Across the world, law enforcement and intelligence agencies are waging a different kind of war on COVID-19, one taking on scammers who’re exploiting fear around the coronavirus.
In the U.K., an arm of the GCHQ intelligence agency, has spent the last month wiping COVID-19 crooks from the web, with the National Cyber Security Centre (NCSC) announcing Monday that it had taken down more than 2,000 scams in a single month.
The swindles included: 471 stores selling fraudulent coronavirus related items, 555 websites trying to launch malware on visitors, 200 phishing sites seeking personal information such as passwords or credit card details, and 832 “advance-fee frauds” where victims are duped into handing over a “set-up” payment in the belief they’ll get a large sum in return.
You can help too
The general public can now help with the NCSC effort too, as the GCHQ organization has collaborated with the City of London police to launch the Suspicious Email Reporting Service.
“Criminals are seeking to exploit our greater use of emails, video conferencing and other technologies for their advantage,” said the U.K. minister for security James Brokenshire. “It’s despicable that they are using the coronavirus outbreak as cover to try to scam and steal from people in their homes. We all have a part to play in seeing they don’t succeed.”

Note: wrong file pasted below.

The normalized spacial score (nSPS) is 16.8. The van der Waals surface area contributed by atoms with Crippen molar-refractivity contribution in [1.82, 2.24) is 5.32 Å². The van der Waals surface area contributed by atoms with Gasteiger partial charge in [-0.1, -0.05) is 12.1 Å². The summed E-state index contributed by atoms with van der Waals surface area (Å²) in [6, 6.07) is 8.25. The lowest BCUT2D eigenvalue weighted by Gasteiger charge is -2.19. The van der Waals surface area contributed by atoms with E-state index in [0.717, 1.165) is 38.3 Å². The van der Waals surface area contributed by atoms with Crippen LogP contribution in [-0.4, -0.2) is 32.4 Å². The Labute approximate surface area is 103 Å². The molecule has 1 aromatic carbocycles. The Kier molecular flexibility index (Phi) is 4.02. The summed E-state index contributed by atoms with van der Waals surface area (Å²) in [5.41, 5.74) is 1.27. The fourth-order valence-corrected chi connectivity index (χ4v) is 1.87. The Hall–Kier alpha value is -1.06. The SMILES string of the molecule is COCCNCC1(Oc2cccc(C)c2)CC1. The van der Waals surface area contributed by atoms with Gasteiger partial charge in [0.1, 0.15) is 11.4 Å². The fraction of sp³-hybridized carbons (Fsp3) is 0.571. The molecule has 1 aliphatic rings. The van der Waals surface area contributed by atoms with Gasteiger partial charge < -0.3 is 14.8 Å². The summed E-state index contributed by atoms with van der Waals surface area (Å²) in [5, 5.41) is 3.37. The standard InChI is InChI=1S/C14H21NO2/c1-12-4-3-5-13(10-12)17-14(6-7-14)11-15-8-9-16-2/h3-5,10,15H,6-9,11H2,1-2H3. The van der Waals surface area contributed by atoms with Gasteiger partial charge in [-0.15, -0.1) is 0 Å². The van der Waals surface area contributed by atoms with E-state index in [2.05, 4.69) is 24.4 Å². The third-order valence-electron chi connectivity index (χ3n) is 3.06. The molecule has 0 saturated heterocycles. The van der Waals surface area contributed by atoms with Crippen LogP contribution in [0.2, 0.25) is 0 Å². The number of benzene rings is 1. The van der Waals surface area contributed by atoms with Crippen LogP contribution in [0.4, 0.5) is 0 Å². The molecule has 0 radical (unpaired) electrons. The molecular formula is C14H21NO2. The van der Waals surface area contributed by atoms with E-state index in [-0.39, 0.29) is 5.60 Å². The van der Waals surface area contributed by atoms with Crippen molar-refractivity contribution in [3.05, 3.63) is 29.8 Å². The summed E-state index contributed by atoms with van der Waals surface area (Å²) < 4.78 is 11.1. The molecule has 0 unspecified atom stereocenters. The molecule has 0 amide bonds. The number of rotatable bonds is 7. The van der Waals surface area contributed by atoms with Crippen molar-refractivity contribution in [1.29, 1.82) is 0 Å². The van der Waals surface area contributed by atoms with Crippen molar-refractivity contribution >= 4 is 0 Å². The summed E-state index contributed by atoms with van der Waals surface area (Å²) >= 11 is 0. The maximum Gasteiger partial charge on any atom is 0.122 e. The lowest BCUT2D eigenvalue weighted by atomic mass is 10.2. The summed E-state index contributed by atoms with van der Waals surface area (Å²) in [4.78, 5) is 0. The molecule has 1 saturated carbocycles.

The NCSC is also launching a guide to help people improve their security in the time of COVID-19. The Cyber Aware advice includes some rudimentary, simple and effective things people can do to be more secure at home, including:
- Turn on two-factor authentication for important accounts
- Protect important accounts using a password of three random words
- Create a separate password that you only use for your main email account
- Update the software and apps on your devices regularly (ideally set to ‘automatically update’)
- Save your passwords in your browser
- To protect yourself from being held to ransom, back up important data
Earlier this month, the NCSC and the U.S. joined forces to issue an alert about COVID-19 scams, releasing a growing list of 2,500 websites and emails to watch out for. But in better news, though cryptocurrency scammers are taking advantage of the world’s focus on the coronavirus, their profits have actually dropped 33% in dollar terms.
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